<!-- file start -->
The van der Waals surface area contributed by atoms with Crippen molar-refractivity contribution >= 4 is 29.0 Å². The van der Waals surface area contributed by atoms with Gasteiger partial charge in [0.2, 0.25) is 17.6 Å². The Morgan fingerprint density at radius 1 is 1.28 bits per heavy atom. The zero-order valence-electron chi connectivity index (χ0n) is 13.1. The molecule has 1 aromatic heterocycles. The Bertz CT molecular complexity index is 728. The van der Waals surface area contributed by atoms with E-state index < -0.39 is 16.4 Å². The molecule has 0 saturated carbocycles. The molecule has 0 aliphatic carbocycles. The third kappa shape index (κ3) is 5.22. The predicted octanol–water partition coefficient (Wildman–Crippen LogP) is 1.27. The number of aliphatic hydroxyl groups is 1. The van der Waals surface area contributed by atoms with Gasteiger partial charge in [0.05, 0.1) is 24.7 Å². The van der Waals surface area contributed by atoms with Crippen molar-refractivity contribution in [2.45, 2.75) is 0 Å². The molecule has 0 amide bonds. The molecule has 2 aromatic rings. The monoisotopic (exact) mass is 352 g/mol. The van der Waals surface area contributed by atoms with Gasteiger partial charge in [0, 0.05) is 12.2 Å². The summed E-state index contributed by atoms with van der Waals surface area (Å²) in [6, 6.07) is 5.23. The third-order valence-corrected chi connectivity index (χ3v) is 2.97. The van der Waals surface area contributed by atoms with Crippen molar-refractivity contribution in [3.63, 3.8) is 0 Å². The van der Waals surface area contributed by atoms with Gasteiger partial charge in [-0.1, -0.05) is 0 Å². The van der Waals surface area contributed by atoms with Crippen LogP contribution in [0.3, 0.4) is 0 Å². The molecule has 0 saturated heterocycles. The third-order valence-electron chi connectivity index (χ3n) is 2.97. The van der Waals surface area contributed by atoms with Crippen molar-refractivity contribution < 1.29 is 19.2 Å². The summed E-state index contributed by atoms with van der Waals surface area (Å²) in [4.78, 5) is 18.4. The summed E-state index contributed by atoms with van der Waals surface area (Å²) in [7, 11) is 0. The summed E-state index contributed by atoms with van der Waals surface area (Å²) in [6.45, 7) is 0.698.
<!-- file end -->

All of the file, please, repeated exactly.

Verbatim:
The van der Waals surface area contributed by atoms with Crippen molar-refractivity contribution >= 4 is 29.0 Å². The van der Waals surface area contributed by atoms with Gasteiger partial charge in [0.2, 0.25) is 17.6 Å². The Morgan fingerprint density at radius 1 is 1.28 bits per heavy atom. The zero-order valence-electron chi connectivity index (χ0n) is 13.1. The molecule has 1 aromatic heterocycles. The Bertz CT molecular complexity index is 728. The van der Waals surface area contributed by atoms with E-state index < -0.39 is 16.4 Å². The molecule has 0 saturated carbocycles. The molecule has 0 aliphatic carbocycles. The third kappa shape index (κ3) is 5.22. The predicted octanol–water partition coefficient (Wildman–Crippen LogP) is 1.27. The number of aliphatic hydroxyl groups is 1. The van der Waals surface area contributed by atoms with Gasteiger partial charge in [0.05, 0.1) is 24.7 Å². The van der Waals surface area contributed by atoms with Crippen molar-refractivity contribution in [2.45, 2.75) is 0 Å². The molecule has 0 amide bonds. The molecule has 2 aromatic rings. The monoisotopic (exact) mass is 352 g/mol. The van der Waals surface area contributed by atoms with Gasteiger partial charge in [0, 0.05) is 12.2 Å². The summed E-state index contributed by atoms with van der Waals surface area (Å²) in [6, 6.07) is 5.23. The third-order valence-corrected chi connectivity index (χ3v) is 2.97. The van der Waals surface area contributed by atoms with Crippen molar-refractivity contribution in [3.63, 3.8) is 0 Å². The van der Waals surface area contributed by atoms with Gasteiger partial charge in [-0.1, -0.05) is 0 Å². The van der Waals surface area contributed by atoms with Crippen LogP contribution in [0.3, 0.4) is 0 Å². The molecule has 0 saturated heterocycles. The third-order valence-electron chi connectivity index (χ3n) is 2.97. The van der Waals surface area contributed by atoms with Crippen molar-refractivity contribution < 1.29 is 19.2 Å². The summed E-state index contributed by atoms with van der Waals surface area (Å²) in [4.78, 5) is 18.4. The summed E-state index contributed by atoms with van der Waals surface area (Å²) in [7, 11) is 0. The summed E-state index contributed by atoms with van der Waals surface area (Å²) in [6.45, 7) is 0.698.